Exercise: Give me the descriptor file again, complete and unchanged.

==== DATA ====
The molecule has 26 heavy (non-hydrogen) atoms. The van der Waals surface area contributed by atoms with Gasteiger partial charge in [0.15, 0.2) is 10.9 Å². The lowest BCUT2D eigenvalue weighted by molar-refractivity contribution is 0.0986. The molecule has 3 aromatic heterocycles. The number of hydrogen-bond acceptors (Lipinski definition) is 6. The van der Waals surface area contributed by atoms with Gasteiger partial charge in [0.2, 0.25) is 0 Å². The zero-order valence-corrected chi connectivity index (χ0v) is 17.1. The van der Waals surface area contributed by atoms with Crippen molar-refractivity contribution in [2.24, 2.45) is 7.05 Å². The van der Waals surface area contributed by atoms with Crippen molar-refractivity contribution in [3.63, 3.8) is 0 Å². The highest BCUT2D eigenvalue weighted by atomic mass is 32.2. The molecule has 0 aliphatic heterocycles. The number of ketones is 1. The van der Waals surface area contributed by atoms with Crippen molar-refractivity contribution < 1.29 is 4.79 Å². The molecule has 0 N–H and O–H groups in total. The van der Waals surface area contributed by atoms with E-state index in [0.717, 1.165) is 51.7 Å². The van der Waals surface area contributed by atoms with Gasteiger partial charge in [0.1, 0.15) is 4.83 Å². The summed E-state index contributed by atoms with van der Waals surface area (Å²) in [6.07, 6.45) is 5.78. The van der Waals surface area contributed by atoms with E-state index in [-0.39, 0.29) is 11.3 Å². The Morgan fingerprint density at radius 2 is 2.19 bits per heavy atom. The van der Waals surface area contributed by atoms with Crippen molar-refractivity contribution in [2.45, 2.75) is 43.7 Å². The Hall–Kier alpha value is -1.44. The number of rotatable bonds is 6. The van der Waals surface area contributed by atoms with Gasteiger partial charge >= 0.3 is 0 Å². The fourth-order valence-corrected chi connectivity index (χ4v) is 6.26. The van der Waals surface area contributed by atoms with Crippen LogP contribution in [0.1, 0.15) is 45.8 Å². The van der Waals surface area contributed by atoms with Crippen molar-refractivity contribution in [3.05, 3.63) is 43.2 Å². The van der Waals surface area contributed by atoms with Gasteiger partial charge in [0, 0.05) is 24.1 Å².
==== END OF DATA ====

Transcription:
The molecule has 26 heavy (non-hydrogen) atoms. The van der Waals surface area contributed by atoms with Gasteiger partial charge in [0.15, 0.2) is 10.9 Å². The lowest BCUT2D eigenvalue weighted by molar-refractivity contribution is 0.0986. The molecule has 3 aromatic heterocycles. The number of hydrogen-bond acceptors (Lipinski definition) is 6. The van der Waals surface area contributed by atoms with Gasteiger partial charge in [0.2, 0.25) is 0 Å². The zero-order valence-corrected chi connectivity index (χ0v) is 17.1. The van der Waals surface area contributed by atoms with Crippen molar-refractivity contribution in [2.24, 2.45) is 7.05 Å². The van der Waals surface area contributed by atoms with Crippen molar-refractivity contribution in [3.63, 3.8) is 0 Å². The highest BCUT2D eigenvalue weighted by atomic mass is 32.2. The molecule has 0 aliphatic heterocycles. The number of ketones is 1. The van der Waals surface area contributed by atoms with Crippen molar-refractivity contribution < 1.29 is 4.79 Å². The molecule has 0 N–H and O–H groups in total. The van der Waals surface area contributed by atoms with E-state index in [0.717, 1.165) is 51.7 Å². The van der Waals surface area contributed by atoms with Gasteiger partial charge in [0.1, 0.15) is 4.83 Å². The summed E-state index contributed by atoms with van der Waals surface area (Å²) in [6.07, 6.45) is 5.78. The van der Waals surface area contributed by atoms with E-state index in [-0.39, 0.29) is 11.3 Å². The Morgan fingerprint density at radius 2 is 2.19 bits per heavy atom. The van der Waals surface area contributed by atoms with Crippen molar-refractivity contribution in [2.45, 2.75) is 43.7 Å². The Hall–Kier alpha value is -1.44. The number of rotatable bonds is 6. The van der Waals surface area contributed by atoms with Gasteiger partial charge >= 0.3 is 0 Å². The fourth-order valence-corrected chi connectivity index (χ4v) is 6.26. The van der Waals surface area contributed by atoms with Crippen LogP contribution in [0.1, 0.15) is 45.8 Å². The van der Waals surface area contributed by atoms with Crippen molar-refractivity contribution in [3.05, 3.63) is 43.2 Å². The van der Waals surface area contributed by atoms with Gasteiger partial charge in [0, 0.05) is 24.1 Å².